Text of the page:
One of the offerings from PlayStation Plus was Luftrausers by Vlambeer, a shoot 'em up from the skies with a unique look, at least in terms of what I've seen and remembered over the years, but at the time I downloaded it and left it alone. I'd come back to it at some point, I know I would. Why would I get a game and then not play it?
Finally, the time has come to pick it up, and for a good while I couldn't put it down. It's controls are dead simple and its physics - while not thoroughly obvious to me in the heat of battle, in terms of where I'd end up after a given input - have this floaty weight to them that reminded me of something I wish I had the chance to play properly...
Luftrausers feels like Asteroids.
|Source // Wikipedia, Hardcore Gamer|
Not exactly, of course. It's not a clone, but as we've learned from our quick trip through the 1970s, gaming is all about taking what's there and improving upon it, tweaking it for your own needs and in turn creating something that others will want to borrow from in the future. And Luftrausers should be borrowed from.
You control one ship, and that one ship can dart about the screen shooting anything that moves. In Asteroids you're a triangle, in Luftrausers you can customise your ship with different parts and weapons to create a ship that flies just the way you like it. The more you play, the more you unlock, and it's so easy to play that, much like Asteroids, your only obstacle is yourself.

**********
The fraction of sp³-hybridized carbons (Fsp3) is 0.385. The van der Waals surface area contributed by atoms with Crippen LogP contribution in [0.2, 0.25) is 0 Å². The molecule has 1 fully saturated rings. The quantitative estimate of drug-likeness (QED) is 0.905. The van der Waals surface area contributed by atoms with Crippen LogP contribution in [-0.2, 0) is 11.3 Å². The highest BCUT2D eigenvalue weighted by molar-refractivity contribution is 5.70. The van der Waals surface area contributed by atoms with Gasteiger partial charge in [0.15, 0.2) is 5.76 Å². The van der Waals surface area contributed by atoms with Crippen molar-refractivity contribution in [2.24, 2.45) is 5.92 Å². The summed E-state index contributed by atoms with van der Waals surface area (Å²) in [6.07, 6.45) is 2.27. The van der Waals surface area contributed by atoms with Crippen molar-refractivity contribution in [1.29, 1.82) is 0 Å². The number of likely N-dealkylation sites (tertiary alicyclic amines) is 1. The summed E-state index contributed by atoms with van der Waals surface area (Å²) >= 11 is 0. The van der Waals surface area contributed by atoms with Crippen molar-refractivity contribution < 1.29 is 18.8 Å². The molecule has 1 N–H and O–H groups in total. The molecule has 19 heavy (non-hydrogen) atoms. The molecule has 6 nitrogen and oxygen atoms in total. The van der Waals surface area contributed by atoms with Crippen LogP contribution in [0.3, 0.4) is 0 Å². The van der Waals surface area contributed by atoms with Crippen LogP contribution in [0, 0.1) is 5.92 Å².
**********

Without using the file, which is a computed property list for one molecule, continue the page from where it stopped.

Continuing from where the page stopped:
Unlike Asteroids, your opponents fire back, and you've the ability to take hits and repair yourself in order to stay in the skies. The longer you're airborne, the higher your score will be. What's the penalty for taking too much damage and losing a ship? The chance to launch into the skies and try all over again.
Luftrausers wants you to keep playing. You're in the menus only so long as it takes you to decide on a ship part to try out, and if you're yet to unlock the next one, just keep launching and hit up the high scores. There are goals for you to focus on, such as down x number of ships in a round, giving you an idea of what you can pull off in the game, but if you don't read them, who cares? You'll bumble into them over the course of your gaming without too many problems.
As with many things, the more you put into it, the more you'll get out. Playing it on the PS Vita may even be the better choice, because it is a perfect game to pick up and play when you're not sure how long you've got to play something. If you're too good, crash, end the round, play it when you next have time.
Check out Luftrausers when you can - A great example of how you don't need much in order to make successful game, a lesson that holds true after more than 40 years of video gaming.